The discussions around the campfire during the camping trips, and especially as a rookie that year, will always stick with me. After not running at State my freshman year, my personal goal for that upcoming 1998 season was to contribute to the team and count in scoring at some meets. I ended up being a top 5 runner nearly all year, even at the State Meet. We knew we had a good team going into that season, maybe Coach knew more than we did, but we set some pretty lofty team goals around that fire. Win EDC. Win State. (Still gives me goosebumps.) Those goals may not have started on the camping trip, but they were vocalized around the team for the first time, and really put into practice from then on. I feel like it was a defining moment for our group.
That first camping trip for me was also the first camping trip for my good friend Lee DeKrey, who would go on to win an individual state title as a junior. He has told me the story many times of how he finished his run, walked to the showers, and while walking back to camp he was absolutely astounded to see me and some of the other older runners just finishing up our run. I like to think that in that moment, even as a first time camper, I helped inspire him to become the great runner he turned into (but I’m pretty sure it was mostly his work ethic/talent combination that did that.)
Over the next few trips to Bemidji, I helped pioneer a lot of the things that would carry on in future trips. I was one of the first to do the entire loop around the lake for the final long run of the trip. I was part of a small group that did the first extra ball-buster intervals, something that the top runners have continued to do. At the Griak meet later that year a small group of us surprised everyone by dressing up in shirts and ties to go out for dinner, something that carried over each year after that. Now, as I read Coach’s packing list, it looks like it has maybe influenced the camping trip as well. I feel a bit of “Central Pride” when I read other accounts of campers going all the way around the lake or doing extra ball buster sets, knowing I was a small part of such great traditions.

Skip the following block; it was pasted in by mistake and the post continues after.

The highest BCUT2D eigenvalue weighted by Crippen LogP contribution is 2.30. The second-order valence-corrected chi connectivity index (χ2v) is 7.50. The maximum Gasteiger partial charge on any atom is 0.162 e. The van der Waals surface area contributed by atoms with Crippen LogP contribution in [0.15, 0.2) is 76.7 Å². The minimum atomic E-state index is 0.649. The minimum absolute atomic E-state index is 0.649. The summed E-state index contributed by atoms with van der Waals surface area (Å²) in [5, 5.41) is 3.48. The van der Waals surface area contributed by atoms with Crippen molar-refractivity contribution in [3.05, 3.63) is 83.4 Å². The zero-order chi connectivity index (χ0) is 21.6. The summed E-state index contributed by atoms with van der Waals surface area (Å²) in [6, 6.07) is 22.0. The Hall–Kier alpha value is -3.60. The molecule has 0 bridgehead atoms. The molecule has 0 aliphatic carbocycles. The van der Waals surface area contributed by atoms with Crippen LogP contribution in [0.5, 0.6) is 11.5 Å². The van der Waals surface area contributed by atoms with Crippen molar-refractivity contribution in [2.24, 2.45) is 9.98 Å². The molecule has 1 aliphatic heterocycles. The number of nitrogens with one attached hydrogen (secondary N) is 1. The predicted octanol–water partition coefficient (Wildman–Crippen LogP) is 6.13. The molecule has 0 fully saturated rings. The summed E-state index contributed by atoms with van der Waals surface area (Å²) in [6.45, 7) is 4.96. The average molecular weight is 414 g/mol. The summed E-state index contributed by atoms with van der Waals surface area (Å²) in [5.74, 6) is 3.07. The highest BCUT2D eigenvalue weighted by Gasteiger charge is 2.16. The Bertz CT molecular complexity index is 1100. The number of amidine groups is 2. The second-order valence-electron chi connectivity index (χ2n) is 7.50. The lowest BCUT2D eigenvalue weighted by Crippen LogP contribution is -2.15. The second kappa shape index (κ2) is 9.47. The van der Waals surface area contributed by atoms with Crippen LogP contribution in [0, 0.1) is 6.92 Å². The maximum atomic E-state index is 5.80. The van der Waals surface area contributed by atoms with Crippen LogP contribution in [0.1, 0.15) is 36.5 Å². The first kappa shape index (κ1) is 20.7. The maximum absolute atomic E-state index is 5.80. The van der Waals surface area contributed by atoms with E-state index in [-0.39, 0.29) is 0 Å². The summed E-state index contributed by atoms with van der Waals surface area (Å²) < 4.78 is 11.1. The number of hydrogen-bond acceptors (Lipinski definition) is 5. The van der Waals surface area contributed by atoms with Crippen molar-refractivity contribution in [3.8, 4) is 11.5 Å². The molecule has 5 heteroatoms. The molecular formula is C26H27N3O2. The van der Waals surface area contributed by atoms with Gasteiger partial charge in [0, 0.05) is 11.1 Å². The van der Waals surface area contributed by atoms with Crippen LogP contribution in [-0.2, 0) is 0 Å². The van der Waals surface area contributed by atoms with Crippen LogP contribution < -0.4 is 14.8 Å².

So, to the rookie (and veteran) campers: Take it in as much as you can. Leave your phone at home (back in my day, we didn’t have that problem!) Look to your older teammates for guidance, but remember, you may just be setting an example for a fellow camper yourself. Know when it’s your turn for meal and dish duty. Super Soakers are most effective (on everyone but Tanner Lundby) first thing in the morning. Don’t make people wait for you to start team morning runs. Double knot your shoes before the ball-buster. And whatever you do...win the Frisbee football tournament.
Finally, to parents of rookie (and veteran) campers: When your son or daughter comes back from the camping trip, and you overhear them talking about fartleks, ball-busters and debating with teammates whether it was better to wear all black or camouflage during late night “activities”, fear not! They have been simply making memories and friendships that will last a lifetime (mine have lasted 16 years, and counting.)
Knights XC 1997-2001
UND XC, Track 2001-2005